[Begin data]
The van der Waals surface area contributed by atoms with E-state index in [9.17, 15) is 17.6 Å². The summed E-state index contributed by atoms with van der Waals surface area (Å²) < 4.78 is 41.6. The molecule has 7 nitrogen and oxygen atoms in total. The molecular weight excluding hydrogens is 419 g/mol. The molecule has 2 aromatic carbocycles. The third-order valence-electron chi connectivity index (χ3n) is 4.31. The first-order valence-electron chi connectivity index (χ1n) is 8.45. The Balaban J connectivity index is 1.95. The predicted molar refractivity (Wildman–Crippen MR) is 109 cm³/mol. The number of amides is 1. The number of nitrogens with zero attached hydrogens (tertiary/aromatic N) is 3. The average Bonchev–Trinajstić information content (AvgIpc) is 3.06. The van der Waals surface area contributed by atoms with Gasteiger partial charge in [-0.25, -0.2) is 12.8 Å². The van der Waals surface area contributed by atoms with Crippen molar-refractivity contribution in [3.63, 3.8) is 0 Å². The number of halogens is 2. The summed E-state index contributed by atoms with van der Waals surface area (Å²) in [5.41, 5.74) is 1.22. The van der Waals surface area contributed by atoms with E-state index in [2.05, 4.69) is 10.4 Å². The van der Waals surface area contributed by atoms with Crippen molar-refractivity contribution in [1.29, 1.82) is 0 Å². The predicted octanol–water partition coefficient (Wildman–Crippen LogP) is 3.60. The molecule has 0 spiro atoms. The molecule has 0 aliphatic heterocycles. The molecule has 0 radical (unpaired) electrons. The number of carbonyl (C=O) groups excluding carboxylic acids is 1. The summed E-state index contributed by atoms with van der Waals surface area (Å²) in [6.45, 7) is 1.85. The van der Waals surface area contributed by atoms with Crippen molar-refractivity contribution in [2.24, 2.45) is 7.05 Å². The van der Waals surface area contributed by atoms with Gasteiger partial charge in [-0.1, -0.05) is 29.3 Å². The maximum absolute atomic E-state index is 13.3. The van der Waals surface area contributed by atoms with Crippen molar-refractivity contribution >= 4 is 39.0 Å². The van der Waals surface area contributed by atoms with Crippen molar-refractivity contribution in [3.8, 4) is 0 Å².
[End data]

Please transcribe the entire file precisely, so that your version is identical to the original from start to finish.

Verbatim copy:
The van der Waals surface area contributed by atoms with E-state index in [9.17, 15) is 17.6 Å². The summed E-state index contributed by atoms with van der Waals surface area (Å²) < 4.78 is 41.6. The molecule has 7 nitrogen and oxygen atoms in total. The molecular weight excluding hydrogens is 419 g/mol. The molecule has 2 aromatic carbocycles. The third-order valence-electron chi connectivity index (χ3n) is 4.31. The first-order valence-electron chi connectivity index (χ1n) is 8.45. The Balaban J connectivity index is 1.95. The predicted molar refractivity (Wildman–Crippen MR) is 109 cm³/mol. The number of amides is 1. The number of nitrogens with zero attached hydrogens (tertiary/aromatic N) is 3. The average Bonchev–Trinajstić information content (AvgIpc) is 3.06. The van der Waals surface area contributed by atoms with Gasteiger partial charge in [-0.25, -0.2) is 12.8 Å². The van der Waals surface area contributed by atoms with Crippen molar-refractivity contribution in [3.63, 3.8) is 0 Å². The number of halogens is 2. The summed E-state index contributed by atoms with van der Waals surface area (Å²) in [5.41, 5.74) is 1.22. The van der Waals surface area contributed by atoms with E-state index in [2.05, 4.69) is 10.4 Å². The van der Waals surface area contributed by atoms with Crippen molar-refractivity contribution in [1.29, 1.82) is 0 Å². The predicted octanol–water partition coefficient (Wildman–Crippen LogP) is 3.60. The molecule has 0 spiro atoms. The molecule has 0 aliphatic heterocycles. The molecule has 0 radical (unpaired) electrons. The number of carbonyl (C=O) groups excluding carboxylic acids is 1. The summed E-state index contributed by atoms with van der Waals surface area (Å²) in [6.45, 7) is 1.85. The van der Waals surface area contributed by atoms with Crippen molar-refractivity contribution in [2.24, 2.45) is 7.05 Å². The van der Waals surface area contributed by atoms with Gasteiger partial charge in [-0.1, -0.05) is 29.3 Å². The maximum absolute atomic E-state index is 13.3. The van der Waals surface area contributed by atoms with Crippen molar-refractivity contribution >= 4 is 39.0 Å². The van der Waals surface area contributed by atoms with Crippen molar-refractivity contribution in [3.8, 4) is 0 Å².